Opera has lost one of its brightest stars, tenor Salvatore Licitra, who died at the age of 43 on September 5 after suffering head and chest injuries in a scooter accident in Sicily on August 27. Los Angeles audiences were fortunate to experience his artistry in three productions. His LA Opera debut came in 2005 as an impassioned Cavaradossi in Tosca (top left), and he returned the following season to sing the title role in Don Carlo (center). His final LA Opera appearance came in 2008 as a powerhouse Luigi in Il Tabarro (right), the dramatic opening chapter of Puccini’s Il Trittico.
“The untimely passing of Salvatore Licitra is a great tragedy for those of us who knew and loved him, and a terrible loss for opera lovers around the world,” said Placido Domingo. “Not only was he was one of today’s finest Italian dramatic tenors—a truly rare breed—he was an absolute joy to work with, a man who never took his enormous gifts for granted. I will treasure the memories of his wonderful performances at LA Opera and elsewhere, with great sadness to have lost such an artist in his prime, and profound sorrow to have lost a treasured friend and colleague.”
After notable early successes in Italy at the Arena di Verona and at La Scala, he had an international breakthrough at the Metropolitan Opera in 2002 when he was flown in on short notice to substitute for Luciano Pavarotti as Cavaradossi, singing not only to a sold-out house expecting to see Pavarotti in what was to have been his farewell operatic performance, but also to some 3,000 people watching a live transmission on the Lincoln Center Plaza. He was instantly welcomed to the major stages of the world as one of the rare tenors who excelled in the dramatic Italian repertoire of Verdi and Puccini. His final operatic performance was as Cavaradossi, in a Ravinia Festival performance of Tosca under the baton of James Conlon.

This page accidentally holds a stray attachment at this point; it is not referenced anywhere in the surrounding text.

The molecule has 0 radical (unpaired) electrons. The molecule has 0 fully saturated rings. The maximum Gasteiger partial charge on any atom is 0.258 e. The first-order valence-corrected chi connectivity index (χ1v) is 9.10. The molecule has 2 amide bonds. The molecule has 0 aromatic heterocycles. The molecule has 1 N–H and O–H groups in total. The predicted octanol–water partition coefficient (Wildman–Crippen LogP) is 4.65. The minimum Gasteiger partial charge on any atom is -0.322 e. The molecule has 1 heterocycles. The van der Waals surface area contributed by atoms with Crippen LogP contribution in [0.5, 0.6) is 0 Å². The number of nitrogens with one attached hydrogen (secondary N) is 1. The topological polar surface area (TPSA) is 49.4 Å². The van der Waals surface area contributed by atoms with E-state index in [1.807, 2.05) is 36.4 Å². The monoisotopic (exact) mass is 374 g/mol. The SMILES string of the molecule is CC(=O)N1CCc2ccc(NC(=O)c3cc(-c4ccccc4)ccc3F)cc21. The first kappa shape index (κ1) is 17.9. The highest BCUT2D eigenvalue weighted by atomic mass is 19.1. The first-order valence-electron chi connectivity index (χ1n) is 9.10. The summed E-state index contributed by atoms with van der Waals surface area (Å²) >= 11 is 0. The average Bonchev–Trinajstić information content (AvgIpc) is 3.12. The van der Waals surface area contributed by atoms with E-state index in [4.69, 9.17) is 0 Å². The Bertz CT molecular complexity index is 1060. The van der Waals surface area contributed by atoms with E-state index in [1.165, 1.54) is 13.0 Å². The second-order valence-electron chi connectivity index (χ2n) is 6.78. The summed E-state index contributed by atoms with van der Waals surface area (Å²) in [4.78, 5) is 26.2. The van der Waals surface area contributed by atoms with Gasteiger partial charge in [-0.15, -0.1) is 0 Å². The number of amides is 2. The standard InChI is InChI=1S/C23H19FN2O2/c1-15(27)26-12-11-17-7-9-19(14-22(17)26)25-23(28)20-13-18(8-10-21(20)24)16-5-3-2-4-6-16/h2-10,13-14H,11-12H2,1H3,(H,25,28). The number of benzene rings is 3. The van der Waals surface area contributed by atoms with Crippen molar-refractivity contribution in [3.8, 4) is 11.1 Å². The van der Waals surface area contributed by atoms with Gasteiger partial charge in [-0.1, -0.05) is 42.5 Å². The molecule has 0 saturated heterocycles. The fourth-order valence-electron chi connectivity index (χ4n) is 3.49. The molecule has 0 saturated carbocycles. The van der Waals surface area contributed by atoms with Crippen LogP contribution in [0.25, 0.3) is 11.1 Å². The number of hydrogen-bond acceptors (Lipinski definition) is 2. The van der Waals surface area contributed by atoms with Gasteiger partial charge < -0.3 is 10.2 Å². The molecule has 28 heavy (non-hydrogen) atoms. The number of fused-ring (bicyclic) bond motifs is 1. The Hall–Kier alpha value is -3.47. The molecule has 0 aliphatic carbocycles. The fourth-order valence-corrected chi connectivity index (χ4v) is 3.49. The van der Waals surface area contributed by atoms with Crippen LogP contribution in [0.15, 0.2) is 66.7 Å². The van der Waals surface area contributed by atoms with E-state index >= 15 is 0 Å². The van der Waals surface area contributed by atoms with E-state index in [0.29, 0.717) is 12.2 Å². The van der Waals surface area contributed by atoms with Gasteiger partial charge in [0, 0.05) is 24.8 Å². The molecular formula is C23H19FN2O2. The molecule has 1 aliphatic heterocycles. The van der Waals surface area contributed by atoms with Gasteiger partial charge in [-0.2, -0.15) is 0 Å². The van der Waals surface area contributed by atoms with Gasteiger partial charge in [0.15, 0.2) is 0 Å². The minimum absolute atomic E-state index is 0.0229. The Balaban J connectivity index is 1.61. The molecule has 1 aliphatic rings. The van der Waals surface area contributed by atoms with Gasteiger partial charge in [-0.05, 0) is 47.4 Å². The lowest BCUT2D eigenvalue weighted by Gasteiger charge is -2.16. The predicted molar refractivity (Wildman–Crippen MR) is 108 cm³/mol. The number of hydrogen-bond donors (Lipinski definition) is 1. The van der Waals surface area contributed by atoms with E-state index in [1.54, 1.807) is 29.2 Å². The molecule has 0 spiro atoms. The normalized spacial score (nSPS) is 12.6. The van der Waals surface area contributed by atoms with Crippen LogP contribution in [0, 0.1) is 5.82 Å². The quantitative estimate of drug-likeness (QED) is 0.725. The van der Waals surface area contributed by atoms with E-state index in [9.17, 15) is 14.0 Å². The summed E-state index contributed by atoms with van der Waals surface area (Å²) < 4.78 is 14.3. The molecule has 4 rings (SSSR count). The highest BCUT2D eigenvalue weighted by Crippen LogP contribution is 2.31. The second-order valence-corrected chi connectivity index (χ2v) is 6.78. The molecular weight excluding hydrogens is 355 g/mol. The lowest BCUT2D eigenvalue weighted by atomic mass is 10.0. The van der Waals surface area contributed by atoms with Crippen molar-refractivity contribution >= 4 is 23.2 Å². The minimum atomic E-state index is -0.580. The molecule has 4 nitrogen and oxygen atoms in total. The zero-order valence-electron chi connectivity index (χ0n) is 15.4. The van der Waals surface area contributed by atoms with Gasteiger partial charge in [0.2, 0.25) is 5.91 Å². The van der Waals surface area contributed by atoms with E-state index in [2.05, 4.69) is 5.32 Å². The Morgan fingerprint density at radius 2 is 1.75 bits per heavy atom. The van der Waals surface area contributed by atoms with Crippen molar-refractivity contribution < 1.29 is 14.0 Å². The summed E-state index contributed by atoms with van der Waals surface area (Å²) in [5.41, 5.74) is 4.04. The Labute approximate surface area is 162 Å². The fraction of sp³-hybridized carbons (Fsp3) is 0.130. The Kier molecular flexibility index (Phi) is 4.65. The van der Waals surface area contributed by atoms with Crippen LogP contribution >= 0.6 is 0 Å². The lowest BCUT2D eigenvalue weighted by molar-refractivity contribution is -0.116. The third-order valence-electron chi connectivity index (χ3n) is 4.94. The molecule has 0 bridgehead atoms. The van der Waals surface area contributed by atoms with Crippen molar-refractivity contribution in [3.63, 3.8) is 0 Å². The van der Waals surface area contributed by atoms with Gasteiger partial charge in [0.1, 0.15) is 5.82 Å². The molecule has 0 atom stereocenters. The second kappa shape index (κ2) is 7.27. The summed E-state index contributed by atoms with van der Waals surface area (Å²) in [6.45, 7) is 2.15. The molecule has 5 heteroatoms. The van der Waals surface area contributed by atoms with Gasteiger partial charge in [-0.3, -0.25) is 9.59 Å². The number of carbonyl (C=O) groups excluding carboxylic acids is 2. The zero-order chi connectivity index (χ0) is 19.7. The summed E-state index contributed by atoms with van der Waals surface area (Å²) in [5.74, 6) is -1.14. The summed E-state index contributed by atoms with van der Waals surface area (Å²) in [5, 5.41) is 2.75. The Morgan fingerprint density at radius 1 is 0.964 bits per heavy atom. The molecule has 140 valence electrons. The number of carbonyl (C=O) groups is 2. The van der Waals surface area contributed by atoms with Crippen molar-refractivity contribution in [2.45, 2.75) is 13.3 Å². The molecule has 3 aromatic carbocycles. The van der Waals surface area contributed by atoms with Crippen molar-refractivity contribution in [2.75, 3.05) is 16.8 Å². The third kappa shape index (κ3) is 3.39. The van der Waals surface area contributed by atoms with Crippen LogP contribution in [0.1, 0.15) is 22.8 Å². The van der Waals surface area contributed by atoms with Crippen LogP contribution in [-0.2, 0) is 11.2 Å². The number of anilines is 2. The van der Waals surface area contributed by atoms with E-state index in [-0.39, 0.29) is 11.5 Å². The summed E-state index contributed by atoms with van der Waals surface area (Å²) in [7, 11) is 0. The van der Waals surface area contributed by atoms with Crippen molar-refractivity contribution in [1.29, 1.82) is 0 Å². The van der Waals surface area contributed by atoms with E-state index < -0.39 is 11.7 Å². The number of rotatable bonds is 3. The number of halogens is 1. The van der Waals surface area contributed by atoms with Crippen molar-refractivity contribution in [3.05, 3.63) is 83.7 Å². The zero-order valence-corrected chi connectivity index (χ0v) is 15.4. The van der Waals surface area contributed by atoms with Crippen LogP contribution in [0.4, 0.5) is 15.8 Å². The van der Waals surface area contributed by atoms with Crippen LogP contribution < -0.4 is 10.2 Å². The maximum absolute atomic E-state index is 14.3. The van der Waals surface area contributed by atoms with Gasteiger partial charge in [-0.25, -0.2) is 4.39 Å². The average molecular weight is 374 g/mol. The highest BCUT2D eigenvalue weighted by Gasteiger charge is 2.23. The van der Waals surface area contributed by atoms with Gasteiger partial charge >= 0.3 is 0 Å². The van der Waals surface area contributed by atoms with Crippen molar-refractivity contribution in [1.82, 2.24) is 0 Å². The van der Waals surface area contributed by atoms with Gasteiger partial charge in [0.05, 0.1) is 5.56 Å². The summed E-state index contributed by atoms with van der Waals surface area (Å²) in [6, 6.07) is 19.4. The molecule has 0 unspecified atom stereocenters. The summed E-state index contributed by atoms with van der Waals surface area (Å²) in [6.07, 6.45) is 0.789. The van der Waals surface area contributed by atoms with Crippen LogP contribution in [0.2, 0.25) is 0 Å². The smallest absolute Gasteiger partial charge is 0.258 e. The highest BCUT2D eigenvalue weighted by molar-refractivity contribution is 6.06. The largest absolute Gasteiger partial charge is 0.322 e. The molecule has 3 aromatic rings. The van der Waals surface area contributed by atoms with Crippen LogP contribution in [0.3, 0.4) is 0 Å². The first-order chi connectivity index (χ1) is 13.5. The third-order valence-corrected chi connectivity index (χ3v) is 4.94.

“It is very difficult to discuss Salvatore Licitra’s untimely death,” said Mr. Conlon. “I met him before his rapid rise to prominence, and I delighted in news of his successes all over the world. He sang with me twice at LA Opera (Don Carlo and Il Tabarro), as well as at the Met, the Cincinnati May Festival and at the Ravinia Festival. It was there that, on July 30, we collaborated in a concert performance of Tosca, together with the Chicago Symphony Orchestra. It was to be his final performance. It is hard to believe that the very young man and friend who stood near me that night, will never perform again. I was always confident that, with his magnificent natural endowment, he would grow into greatness, but his tragic death cruelly prevented him from fulfilling his ultimate potential. His genuine warmth, generosity and capacity for friendship were his trademarks, and for those of us who were close to him, this is a moment of great sadness.”
We will never forget his thrilling performances, his clarion voice and his generous, outgoing personality. He was a delightful colleague, liked by everyone, whom we will miss greatly. Our hearts go out to his family, his loved ones and his many fans around the world.
Click here for more information on the life and career of Salvatore Licitra.
(Photos by Robert Millard for LA Opera)